So what is it? Among the answers -- and there are as many as there are people asking the question -- is the human need to tell stories. I've observed that there are those individuals that at sometime in their lives had that very specific experience of writing a story and, not unlike getting herpes, caught the writing virus -- for life! And then from then on, to a greater or lesser degree, they have this bizarre desire and need to return to that state of writing a story. And when they are not writing (which is a lot of the time) there seems to be various degrees of craving (and guilt for not writing) that simply becomes part of one's existence like a chronic nasal drip. When the craving begins to really act up it can be as visceral a sensation as falling in love and being separated from the object of your affection. The only cure, the only relief is to get back to your loved one; that state, that zone or womb of writing/creating. When you get right down to it creating a story peopled by unique characters going through an emotion-filled journey is about as powerful (religious?) an act as creation itself. No wonder it can be so damn addictive.

So "why we do it?" might be tied to the most elemental and existential questions mindful people have always asked: Why do we exist? What's our purpose for living? As philosophers, poets and writers (among others) have tackled these questions, along the way they've -- we've -- left behind a path full of ideas and stories that continue to inspire and stimulate and entertain.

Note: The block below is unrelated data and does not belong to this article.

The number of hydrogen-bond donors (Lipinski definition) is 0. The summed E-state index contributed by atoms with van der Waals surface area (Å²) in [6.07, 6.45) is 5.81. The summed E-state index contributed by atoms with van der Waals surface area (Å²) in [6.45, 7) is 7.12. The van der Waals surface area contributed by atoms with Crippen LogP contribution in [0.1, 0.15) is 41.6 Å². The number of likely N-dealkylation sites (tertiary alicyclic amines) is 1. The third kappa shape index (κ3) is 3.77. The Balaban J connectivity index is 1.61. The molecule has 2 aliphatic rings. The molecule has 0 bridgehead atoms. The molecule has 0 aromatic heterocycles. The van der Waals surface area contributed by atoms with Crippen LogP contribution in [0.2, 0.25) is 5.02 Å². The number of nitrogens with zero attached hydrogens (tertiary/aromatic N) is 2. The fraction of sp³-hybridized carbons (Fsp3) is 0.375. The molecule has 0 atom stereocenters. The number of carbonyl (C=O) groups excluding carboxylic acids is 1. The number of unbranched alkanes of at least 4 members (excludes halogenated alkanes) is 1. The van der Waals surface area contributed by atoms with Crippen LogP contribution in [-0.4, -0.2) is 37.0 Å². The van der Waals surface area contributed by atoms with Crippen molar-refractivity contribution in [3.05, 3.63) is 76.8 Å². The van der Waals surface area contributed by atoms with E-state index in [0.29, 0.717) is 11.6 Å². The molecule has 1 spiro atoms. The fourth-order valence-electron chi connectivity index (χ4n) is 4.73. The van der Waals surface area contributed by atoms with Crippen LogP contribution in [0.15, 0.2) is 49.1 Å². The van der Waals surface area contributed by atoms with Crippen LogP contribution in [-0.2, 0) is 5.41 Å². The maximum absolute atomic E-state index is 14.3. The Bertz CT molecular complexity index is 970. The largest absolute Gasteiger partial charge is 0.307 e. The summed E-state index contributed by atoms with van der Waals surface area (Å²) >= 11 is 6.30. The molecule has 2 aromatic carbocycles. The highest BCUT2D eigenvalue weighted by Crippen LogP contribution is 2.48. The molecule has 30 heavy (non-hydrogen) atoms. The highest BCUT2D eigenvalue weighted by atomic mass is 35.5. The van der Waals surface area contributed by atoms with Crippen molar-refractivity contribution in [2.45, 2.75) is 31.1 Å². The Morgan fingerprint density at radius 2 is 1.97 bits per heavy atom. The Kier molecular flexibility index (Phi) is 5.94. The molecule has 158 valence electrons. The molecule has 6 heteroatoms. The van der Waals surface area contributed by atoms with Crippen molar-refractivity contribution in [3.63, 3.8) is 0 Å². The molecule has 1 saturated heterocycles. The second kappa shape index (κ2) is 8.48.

And meanwhile, as one ponders and comes up with various personal answers (that may change at various times in our lives), I've come to understand that for me, writing and teaching screenwriting has (must have) larger applications -- and more meaning -- beyond the typical definitions of "success." Since the odds of any classical success (as in fame and fortune) are, by any standard, nil... by acknowledging this and still finding meaning in our screenwriting would nearly guarantee that no matter what happens to our scripts, the reward of the journey itself, of the writing process from beginning to end, will still enrich us. How? Why?